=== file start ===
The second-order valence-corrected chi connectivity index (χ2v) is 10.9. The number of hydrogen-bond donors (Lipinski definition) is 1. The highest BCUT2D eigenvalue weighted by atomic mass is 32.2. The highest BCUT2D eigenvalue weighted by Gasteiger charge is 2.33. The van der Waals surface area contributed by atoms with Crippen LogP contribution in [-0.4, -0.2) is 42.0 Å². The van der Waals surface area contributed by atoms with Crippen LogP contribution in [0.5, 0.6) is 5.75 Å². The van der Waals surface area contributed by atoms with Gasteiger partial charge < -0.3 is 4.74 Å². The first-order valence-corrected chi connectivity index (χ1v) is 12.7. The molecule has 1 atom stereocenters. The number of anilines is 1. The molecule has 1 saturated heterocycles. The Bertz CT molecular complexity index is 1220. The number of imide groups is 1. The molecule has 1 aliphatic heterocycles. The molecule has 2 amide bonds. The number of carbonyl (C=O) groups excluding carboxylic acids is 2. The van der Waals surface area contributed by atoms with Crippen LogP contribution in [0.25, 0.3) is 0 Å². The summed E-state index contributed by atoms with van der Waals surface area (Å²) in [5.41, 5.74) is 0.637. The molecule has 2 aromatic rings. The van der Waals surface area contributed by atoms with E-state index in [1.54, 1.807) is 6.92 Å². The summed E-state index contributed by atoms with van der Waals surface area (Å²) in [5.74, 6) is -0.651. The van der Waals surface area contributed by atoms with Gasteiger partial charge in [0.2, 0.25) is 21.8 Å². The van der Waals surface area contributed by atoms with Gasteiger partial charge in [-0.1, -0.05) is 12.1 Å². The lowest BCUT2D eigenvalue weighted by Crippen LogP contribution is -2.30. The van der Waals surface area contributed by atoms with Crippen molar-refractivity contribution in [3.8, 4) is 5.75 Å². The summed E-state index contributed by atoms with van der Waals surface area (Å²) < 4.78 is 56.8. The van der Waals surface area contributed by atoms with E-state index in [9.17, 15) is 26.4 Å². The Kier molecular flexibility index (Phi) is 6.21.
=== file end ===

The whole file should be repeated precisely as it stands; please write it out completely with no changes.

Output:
The second-order valence-corrected chi connectivity index (χ2v) is 10.9. The number of hydrogen-bond donors (Lipinski definition) is 1. The highest BCUT2D eigenvalue weighted by atomic mass is 32.2. The highest BCUT2D eigenvalue weighted by Gasteiger charge is 2.33. The van der Waals surface area contributed by atoms with Crippen LogP contribution in [-0.4, -0.2) is 42.0 Å². The van der Waals surface area contributed by atoms with Crippen LogP contribution in [0.5, 0.6) is 5.75 Å². The van der Waals surface area contributed by atoms with Gasteiger partial charge < -0.3 is 4.74 Å². The first-order valence-corrected chi connectivity index (χ1v) is 12.7. The molecule has 1 atom stereocenters. The number of anilines is 1. The molecule has 1 saturated heterocycles. The Bertz CT molecular complexity index is 1220. The number of imide groups is 1. The molecule has 1 aliphatic heterocycles. The molecule has 2 amide bonds. The number of carbonyl (C=O) groups excluding carboxylic acids is 2. The van der Waals surface area contributed by atoms with Crippen LogP contribution in [0.25, 0.3) is 0 Å². The summed E-state index contributed by atoms with van der Waals surface area (Å²) in [5.41, 5.74) is 0.637. The molecule has 2 aromatic rings. The van der Waals surface area contributed by atoms with E-state index in [1.54, 1.807) is 6.92 Å². The summed E-state index contributed by atoms with van der Waals surface area (Å²) in [5.74, 6) is -0.651. The van der Waals surface area contributed by atoms with Gasteiger partial charge in [0.2, 0.25) is 21.8 Å². The van der Waals surface area contributed by atoms with Gasteiger partial charge in [-0.1, -0.05) is 12.1 Å². The lowest BCUT2D eigenvalue weighted by Crippen LogP contribution is -2.30. The van der Waals surface area contributed by atoms with Crippen molar-refractivity contribution in [3.8, 4) is 5.75 Å². The summed E-state index contributed by atoms with van der Waals surface area (Å²) < 4.78 is 56.8. The van der Waals surface area contributed by atoms with E-state index in [9.17, 15) is 26.4 Å². The Kier molecular flexibility index (Phi) is 6.21.